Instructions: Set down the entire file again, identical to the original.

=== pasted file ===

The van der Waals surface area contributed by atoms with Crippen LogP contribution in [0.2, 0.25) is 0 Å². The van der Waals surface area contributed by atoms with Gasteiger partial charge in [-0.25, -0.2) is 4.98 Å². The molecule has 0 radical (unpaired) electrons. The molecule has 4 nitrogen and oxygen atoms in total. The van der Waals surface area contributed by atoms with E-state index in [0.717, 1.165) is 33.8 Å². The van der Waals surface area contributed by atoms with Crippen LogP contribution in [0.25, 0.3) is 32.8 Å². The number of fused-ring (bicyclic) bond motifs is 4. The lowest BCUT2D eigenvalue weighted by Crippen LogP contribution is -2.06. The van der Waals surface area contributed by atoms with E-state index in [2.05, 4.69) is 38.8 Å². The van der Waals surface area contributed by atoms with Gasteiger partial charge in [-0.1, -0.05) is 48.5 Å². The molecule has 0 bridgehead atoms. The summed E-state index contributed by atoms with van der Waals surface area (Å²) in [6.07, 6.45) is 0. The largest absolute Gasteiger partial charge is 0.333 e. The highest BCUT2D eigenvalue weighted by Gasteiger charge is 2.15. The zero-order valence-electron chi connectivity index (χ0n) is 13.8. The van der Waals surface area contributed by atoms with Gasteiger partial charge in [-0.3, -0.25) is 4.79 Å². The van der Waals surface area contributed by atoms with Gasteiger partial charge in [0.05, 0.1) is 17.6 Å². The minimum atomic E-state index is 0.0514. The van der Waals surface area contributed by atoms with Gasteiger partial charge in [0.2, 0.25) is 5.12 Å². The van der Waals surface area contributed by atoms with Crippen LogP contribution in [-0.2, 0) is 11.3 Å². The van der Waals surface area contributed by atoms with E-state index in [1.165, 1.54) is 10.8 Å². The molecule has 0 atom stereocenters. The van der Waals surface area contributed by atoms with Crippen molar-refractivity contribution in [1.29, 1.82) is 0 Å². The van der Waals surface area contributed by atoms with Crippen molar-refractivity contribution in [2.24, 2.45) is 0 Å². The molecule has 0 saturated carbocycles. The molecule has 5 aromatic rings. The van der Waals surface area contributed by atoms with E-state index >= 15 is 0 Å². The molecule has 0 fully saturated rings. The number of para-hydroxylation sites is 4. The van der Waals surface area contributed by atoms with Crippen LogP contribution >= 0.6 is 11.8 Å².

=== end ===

The van der Waals surface area contributed by atoms with Crippen LogP contribution in [0.2, 0.25) is 0 Å². The van der Waals surface area contributed by atoms with Gasteiger partial charge in [-0.25, -0.2) is 4.98 Å². The molecule has 0 radical (unpaired) electrons. The molecule has 4 nitrogen and oxygen atoms in total. The van der Waals surface area contributed by atoms with E-state index in [0.717, 1.165) is 33.8 Å². The van der Waals surface area contributed by atoms with Crippen LogP contribution in [0.25, 0.3) is 32.8 Å². The number of fused-ring (bicyclic) bond motifs is 4. The lowest BCUT2D eigenvalue weighted by Crippen LogP contribution is -2.06. The van der Waals surface area contributed by atoms with E-state index in [2.05, 4.69) is 38.8 Å². The van der Waals surface area contributed by atoms with Gasteiger partial charge in [-0.1, -0.05) is 48.5 Å². The molecule has 0 bridgehead atoms. The summed E-state index contributed by atoms with van der Waals surface area (Å²) in [6.07, 6.45) is 0. The largest absolute Gasteiger partial charge is 0.333 e. The highest BCUT2D eigenvalue weighted by Gasteiger charge is 2.15. The zero-order valence-electron chi connectivity index (χ0n) is 13.8. The van der Waals surface area contributed by atoms with Gasteiger partial charge in [-0.3, -0.25) is 4.79 Å². The van der Waals surface area contributed by atoms with Gasteiger partial charge in [0.05, 0.1) is 17.6 Å². The minimum atomic E-state index is 0.0514. The van der Waals surface area contributed by atoms with Gasteiger partial charge in [0.2, 0.25) is 5.12 Å². The van der Waals surface area contributed by atoms with Crippen LogP contribution in [-0.2, 0) is 11.3 Å². The van der Waals surface area contributed by atoms with E-state index in [1.165, 1.54) is 10.8 Å². The molecule has 0 atom stereocenters. The van der Waals surface area contributed by atoms with Crippen molar-refractivity contribution in [1.29, 1.82) is 0 Å². The van der Waals surface area contributed by atoms with Crippen molar-refractivity contribution in [2.24, 2.45) is 0 Å². The molecule has 0 saturated carbocycles. The molecule has 5 aromatic rings. The van der Waals surface area contributed by atoms with E-state index >= 15 is 0 Å². The molecule has 0 fully saturated rings. The number of para-hydroxylation sites is 4. The van der Waals surface area contributed by atoms with Crippen LogP contribution >= 0.6 is 11.8 Å².